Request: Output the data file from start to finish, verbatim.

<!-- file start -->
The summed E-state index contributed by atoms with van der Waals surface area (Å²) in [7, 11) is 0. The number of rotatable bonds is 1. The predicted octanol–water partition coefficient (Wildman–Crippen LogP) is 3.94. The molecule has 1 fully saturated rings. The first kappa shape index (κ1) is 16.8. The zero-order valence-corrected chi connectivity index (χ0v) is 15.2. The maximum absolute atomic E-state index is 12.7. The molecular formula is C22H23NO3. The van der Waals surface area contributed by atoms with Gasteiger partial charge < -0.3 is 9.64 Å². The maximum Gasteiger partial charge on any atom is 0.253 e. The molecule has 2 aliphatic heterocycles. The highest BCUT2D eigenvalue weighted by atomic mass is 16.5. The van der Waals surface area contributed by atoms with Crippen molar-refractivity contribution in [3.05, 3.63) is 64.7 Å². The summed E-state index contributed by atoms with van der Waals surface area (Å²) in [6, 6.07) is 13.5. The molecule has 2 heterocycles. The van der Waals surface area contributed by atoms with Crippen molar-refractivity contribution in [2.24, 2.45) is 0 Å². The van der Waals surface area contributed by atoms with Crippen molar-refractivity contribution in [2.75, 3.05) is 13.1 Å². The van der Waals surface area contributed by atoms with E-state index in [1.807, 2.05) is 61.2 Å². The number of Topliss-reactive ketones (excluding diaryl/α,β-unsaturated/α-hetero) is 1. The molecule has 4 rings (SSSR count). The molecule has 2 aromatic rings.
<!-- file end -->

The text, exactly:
The summed E-state index contributed by atoms with van der Waals surface area (Å²) in [7, 11) is 0. The number of rotatable bonds is 1. The predicted octanol–water partition coefficient (Wildman–Crippen LogP) is 3.94. The molecule has 1 fully saturated rings. The first kappa shape index (κ1) is 16.8. The zero-order valence-corrected chi connectivity index (χ0v) is 15.2. The maximum absolute atomic E-state index is 12.7. The molecular formula is C22H23NO3. The van der Waals surface area contributed by atoms with Gasteiger partial charge < -0.3 is 9.64 Å². The maximum Gasteiger partial charge on any atom is 0.253 e. The molecule has 2 aliphatic heterocycles. The highest BCUT2D eigenvalue weighted by atomic mass is 16.5. The van der Waals surface area contributed by atoms with Crippen molar-refractivity contribution in [3.05, 3.63) is 64.7 Å². The summed E-state index contributed by atoms with van der Waals surface area (Å²) in [6, 6.07) is 13.5. The molecule has 2 heterocycles. The van der Waals surface area contributed by atoms with Crippen molar-refractivity contribution in [2.24, 2.45) is 0 Å². The van der Waals surface area contributed by atoms with Crippen molar-refractivity contribution in [2.75, 3.05) is 13.1 Å². The van der Waals surface area contributed by atoms with E-state index in [1.807, 2.05) is 61.2 Å². The number of Topliss-reactive ketones (excluding diaryl/α,β-unsaturated/α-hetero) is 1. The molecule has 4 rings (SSSR count). The molecule has 2 aromatic rings.